Dismiss Notice
Join Physics Forums Today!
The friendliest, high quality science and math community on the planet! Everyone who loves science is here!

Unique nth Roots in the Reals - Rudin 1.21

  1. Oct 25, 2011 #1
    Unique nth Roots in the Reals -- Rudin 1.21

    In Principles of Mathematical Analysis 1.21, Rudin sets out to show that for every positive real x there exists a unique positive nth root y. The proof is rather long and I would like to zoom into the portion of it where it seems that Rudin takes too many steps to show a sub-conclusion. This is where Rudin chooses an element h ∈ R such that the following two conditions hold:

    (1) 0 < h < 1
    (2) h < (x-yn) / n(y+1)n-1

    He does this to say that since

    (y+h)n - yn < hn(y+h)n-1 < hn(y+1)n-1 < x - yn

    follows, we can then observe (y+h)n < x which comes from the first and last terms in the longer inequality above.

    So my question/objection is as follows: why not just merely choose "h" to satisfy

    (1a) 0 < h
    (2a) h < (x - yn) / n(y+h)n-1

    ...? This way we could get to our conclusion much faster since

    (y+h)n - yn < hn(y+h)n-1 < x - yn

    implies with fewer steps that

    (y+h)n < x.
  2. jcsd
  3. Oct 25, 2011 #2
    Re: Unique nth Roots in the Reals -- Rudin 1.21

    There is an h in the right-hand side and an h in the left-hand side. So showing the very existence of such an h will be less trivial than how Rudin does it.
  4. Oct 27, 2011 #3
    Re: Unique nth Roots in the Reals -- Rudin 1.21

    Well, here is my attempt at a proof that there exists an h with the two conditions Rudin lays out:

    (1) 0 < h < 1
    (2) 0 < h < [x – yn] / [n(y+1)n-1]

    Let ⊥ = [x – yn] / [n(y+1)n-1]

    First observe that ⊥ > 0 since it is really just the two positive quantities of (x-yn) and 1/[n(y+1)n-1] being multiplied together (which is positive by axiom).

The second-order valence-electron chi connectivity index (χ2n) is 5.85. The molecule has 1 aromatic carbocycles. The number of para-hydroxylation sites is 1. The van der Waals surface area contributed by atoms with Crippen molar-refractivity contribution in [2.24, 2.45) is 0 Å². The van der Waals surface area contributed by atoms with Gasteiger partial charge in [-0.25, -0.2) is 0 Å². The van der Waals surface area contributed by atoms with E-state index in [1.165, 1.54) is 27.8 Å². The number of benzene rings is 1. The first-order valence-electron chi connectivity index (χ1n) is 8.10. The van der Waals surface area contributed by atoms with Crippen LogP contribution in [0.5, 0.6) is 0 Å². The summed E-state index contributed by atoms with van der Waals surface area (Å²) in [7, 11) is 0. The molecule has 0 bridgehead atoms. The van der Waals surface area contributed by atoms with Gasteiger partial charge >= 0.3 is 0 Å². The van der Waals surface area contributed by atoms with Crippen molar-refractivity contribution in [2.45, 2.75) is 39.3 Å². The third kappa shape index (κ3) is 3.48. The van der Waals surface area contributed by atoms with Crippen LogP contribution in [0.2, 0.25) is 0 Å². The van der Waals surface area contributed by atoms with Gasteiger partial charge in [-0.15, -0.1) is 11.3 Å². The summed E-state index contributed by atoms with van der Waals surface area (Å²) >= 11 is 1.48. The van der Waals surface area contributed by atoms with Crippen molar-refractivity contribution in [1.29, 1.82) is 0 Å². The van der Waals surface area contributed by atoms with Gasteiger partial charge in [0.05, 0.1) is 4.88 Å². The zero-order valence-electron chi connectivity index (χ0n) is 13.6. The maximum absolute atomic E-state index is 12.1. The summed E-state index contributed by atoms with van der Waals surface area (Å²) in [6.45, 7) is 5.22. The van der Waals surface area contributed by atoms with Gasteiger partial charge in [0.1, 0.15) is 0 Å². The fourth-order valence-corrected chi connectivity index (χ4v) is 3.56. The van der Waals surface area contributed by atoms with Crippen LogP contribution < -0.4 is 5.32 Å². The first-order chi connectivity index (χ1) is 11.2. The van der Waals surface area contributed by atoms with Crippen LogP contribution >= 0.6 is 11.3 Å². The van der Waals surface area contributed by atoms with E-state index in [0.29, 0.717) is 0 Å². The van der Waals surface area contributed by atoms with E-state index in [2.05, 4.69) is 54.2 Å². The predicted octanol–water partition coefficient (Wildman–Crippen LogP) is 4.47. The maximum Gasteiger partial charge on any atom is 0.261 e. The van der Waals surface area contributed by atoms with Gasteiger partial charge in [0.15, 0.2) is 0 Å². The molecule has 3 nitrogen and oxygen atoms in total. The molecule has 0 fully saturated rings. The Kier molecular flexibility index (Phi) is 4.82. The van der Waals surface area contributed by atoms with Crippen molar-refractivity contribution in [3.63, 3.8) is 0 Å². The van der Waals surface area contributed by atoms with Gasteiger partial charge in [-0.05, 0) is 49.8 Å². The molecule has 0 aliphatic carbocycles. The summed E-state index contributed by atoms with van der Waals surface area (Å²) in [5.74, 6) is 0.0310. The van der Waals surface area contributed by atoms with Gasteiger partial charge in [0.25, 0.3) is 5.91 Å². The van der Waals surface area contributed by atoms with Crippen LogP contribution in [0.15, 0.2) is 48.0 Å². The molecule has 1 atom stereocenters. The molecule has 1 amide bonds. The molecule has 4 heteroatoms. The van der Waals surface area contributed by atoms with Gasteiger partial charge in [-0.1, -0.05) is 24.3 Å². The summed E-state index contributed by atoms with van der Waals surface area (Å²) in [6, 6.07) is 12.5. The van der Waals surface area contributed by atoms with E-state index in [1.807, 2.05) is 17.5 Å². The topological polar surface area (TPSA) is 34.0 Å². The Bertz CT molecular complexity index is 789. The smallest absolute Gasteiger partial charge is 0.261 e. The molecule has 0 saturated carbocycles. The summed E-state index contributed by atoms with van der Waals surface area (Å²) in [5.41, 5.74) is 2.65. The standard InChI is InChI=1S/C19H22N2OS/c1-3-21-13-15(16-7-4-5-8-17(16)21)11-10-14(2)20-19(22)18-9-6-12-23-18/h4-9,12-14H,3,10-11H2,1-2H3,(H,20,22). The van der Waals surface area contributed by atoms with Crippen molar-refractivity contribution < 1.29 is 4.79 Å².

Next note that by trichotomy ⊥ < 1 or ⊥ = 1 or ⊥ > 1.

    If ⊥ ≤ 1, then let H = {h ∈ Q: 0 < h < ⊥}. We know that H is non-empty since we can say from Rudin 1.20(b) that there always exists a rational number in between two reals. In this case, there will be an h between 0 and ⊥ (which we know is real by the closure axiom).

    Similarly, if ⊥ > 1, then let H = {h ∈ Q: 0 < h < 1 < ⊥}. Likewise we know that H is non-empty since we know there exists a rational between the two reals of 0 and 1.

    Hence we have shown that ∃h(h ∈ Q ∧ (0 < h < 1) ∧ h < ⊥)

    Relating this proof to my original question, we could show using a similar (but again much easier!) proof that there exists an h which satisfies the following criteria:

    (1a) 0 < h
    (2a) h < (x - yn) / n(y+h)n-1

    …which would, with fewer steps, lead to the conclusion that (y+h)n < x, which is what Rudin is going after to begin with. Is there anything I’m missing? Can anyone think of why Rudin would introduce the extra criteria for h which leads to extra steps to show his sub-conclusion?
  5. Oct 31, 2011 #4
    Re: Unique nth Roots in the Reals -- Rudin 1.21

    Kind of off topic but another way to show the exsistence of nth roots is consider the function f(x) = x^n. It is increasing on [0, 00), and since the function is one to one, you can take its inverse and then with the intermediate value theorem to get the result.
Share this great discussion with others via Reddit, Google+, Twitter, or Facebook